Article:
We were so fortunate to attend the Alzheimer’s Association International Conference, the world’s largest forum for the Alzheimer’s and related conditions, in Los Angeles this week.

We attended alongside world-leading, scientific, technical and clinical, experts learning about the latest developments, research findings and dementia science through a series of workshops, plenary speeches, research sessions and lectures.

AAIC is always extremely valuable, enabling us to share and extend our knowledge about the cause and diagnosis, the risk factors, emerging pharmacolocical treatments and life style modifications to improve outcome for those with Alzheimer’s disease.

Although, as with all medical conditions, there are setbacks in the ultimate quest for a cure, the atmosphere at the conference was one of energy and determined optimism to find new biomarkers to enable early accurate diagnosis and ultimately a cure for Alzheimer’s disease.

Key highlights of the conference include:

Focus on women:

  • Why women have a higher risk of developing Alzheimer’s disease and why the disease progresses more rapidly in the female brain. It is thought that tau spreads faster in a female brain than a male brain. The different sexes have different hormone systems, which change various life stages as well as different immune systems – the brain is thought to be the same. More research is under way to study the differences in male and female brains.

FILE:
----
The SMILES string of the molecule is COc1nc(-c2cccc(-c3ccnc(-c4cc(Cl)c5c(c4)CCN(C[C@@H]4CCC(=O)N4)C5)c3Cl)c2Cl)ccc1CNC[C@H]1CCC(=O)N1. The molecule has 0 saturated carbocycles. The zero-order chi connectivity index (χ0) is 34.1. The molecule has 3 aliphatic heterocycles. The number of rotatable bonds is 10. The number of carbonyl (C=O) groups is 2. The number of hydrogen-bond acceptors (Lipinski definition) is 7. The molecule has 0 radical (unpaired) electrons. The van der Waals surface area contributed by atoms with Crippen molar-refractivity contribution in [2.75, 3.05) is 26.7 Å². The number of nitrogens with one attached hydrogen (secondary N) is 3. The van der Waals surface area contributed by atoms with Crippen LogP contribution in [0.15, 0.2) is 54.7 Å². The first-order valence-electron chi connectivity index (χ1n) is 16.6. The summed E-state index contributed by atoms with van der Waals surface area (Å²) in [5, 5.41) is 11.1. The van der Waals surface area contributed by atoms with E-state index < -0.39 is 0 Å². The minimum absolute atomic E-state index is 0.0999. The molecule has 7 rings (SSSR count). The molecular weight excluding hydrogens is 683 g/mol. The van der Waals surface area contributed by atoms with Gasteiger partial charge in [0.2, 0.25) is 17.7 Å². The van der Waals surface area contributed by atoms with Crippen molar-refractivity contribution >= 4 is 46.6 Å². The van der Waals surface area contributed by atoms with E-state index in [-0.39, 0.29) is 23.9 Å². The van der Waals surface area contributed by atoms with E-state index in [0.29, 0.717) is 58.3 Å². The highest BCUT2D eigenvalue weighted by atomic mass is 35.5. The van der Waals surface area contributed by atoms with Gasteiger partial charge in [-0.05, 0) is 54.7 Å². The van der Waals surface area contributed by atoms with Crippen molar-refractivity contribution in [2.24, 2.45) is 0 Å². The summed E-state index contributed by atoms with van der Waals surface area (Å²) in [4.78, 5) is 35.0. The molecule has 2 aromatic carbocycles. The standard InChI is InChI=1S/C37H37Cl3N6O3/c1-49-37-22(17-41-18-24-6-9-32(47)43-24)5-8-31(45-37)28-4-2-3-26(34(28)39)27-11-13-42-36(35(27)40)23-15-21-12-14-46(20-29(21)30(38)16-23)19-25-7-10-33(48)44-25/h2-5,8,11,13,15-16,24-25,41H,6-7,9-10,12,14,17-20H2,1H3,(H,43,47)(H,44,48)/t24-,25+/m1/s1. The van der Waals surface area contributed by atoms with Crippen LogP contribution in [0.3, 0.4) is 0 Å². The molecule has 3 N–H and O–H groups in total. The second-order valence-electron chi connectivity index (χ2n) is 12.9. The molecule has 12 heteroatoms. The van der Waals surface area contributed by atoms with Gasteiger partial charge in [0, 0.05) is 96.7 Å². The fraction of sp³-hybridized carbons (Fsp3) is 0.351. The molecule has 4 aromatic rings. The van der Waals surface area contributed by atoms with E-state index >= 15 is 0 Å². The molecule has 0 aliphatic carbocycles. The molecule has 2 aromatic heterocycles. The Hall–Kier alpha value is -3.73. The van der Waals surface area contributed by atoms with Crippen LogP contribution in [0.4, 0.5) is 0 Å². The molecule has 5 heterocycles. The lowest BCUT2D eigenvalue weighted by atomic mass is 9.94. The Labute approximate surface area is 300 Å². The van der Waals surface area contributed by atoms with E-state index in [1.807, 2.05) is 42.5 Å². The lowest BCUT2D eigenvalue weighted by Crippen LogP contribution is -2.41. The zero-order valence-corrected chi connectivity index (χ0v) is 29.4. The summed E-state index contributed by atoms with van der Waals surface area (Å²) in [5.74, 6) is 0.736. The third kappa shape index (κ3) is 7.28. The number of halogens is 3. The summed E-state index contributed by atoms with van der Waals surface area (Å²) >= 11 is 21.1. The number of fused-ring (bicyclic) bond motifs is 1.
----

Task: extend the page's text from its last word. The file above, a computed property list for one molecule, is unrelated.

• How a salaried job, working outside of the family home can improve memory in later life. It was previously thought that women were more susceptible to Alzheimer’s Disease because they live longer than men. However, aspects such as financial independence, socialising and the cognitive stimulation associated with working are thought to be key influences in improving memory in later life.

Lifestyle habits offsetting genetic risk of developing Alzheimer’s disease:

In a recent study, it was revealed that people with high genetic risk factors who adopted healthy lifestyle behaviours were half as likely to develop dementia, compared to those with the same genetic risk factors who didn’t adopt healthy lifestyles.

The key learning from this is, despite the risk factor, a healthy lifestyle will deliver huge benefits. The lifestyle behaviours observed in the study included:

  • Not smoking
  • Following a low-fat diet
  • Exercising moderately– vigorously for 150 minutes a week
  • Drinking alcohol in moderation
  • Engaging in cognitive activities

At Re:Cognition Health, our team of brain and mind experts have always been strong advocates for safeguarding against dementia with a healthy diet and lifestyle.

  • Diagnostics– several scientists presented their latest research on how identifying new biomarkers could lead to better tests for diagnosing Alzheimer’s disease and other causes of dementia. The team are working on developing tests to distinguish between Alzheimer’s disease, Parkinson’s dementia and Lewy body dementia.
  • New blood tests on the horizon for detecting Alzheimer’s disease and other forms of dementia in the brain at the very earliest stage, enabling the individual to start on an intervention and treatment plan, as soon as possible. This test indicates individuals who require more extensive testing and is 88% accurate at predicting the risk of Alzheimer’s disease. Currently, the diagnostic tests are invasive and expensive so are not undertaken, routinely. This blood test could be a game changer in Alzheimer’s disease detection.

Our Re:Cognition Health teams in the UK and USA have been highly enthused and encouraged by the developments in Alzheimer’s research, presented at the Alzheimer’s Association International Conference and are committed more than ever to diagnosing, treating and researching into this highly important field, helping to pave a way for a future without dementia due to Alzheimer’s Disease.

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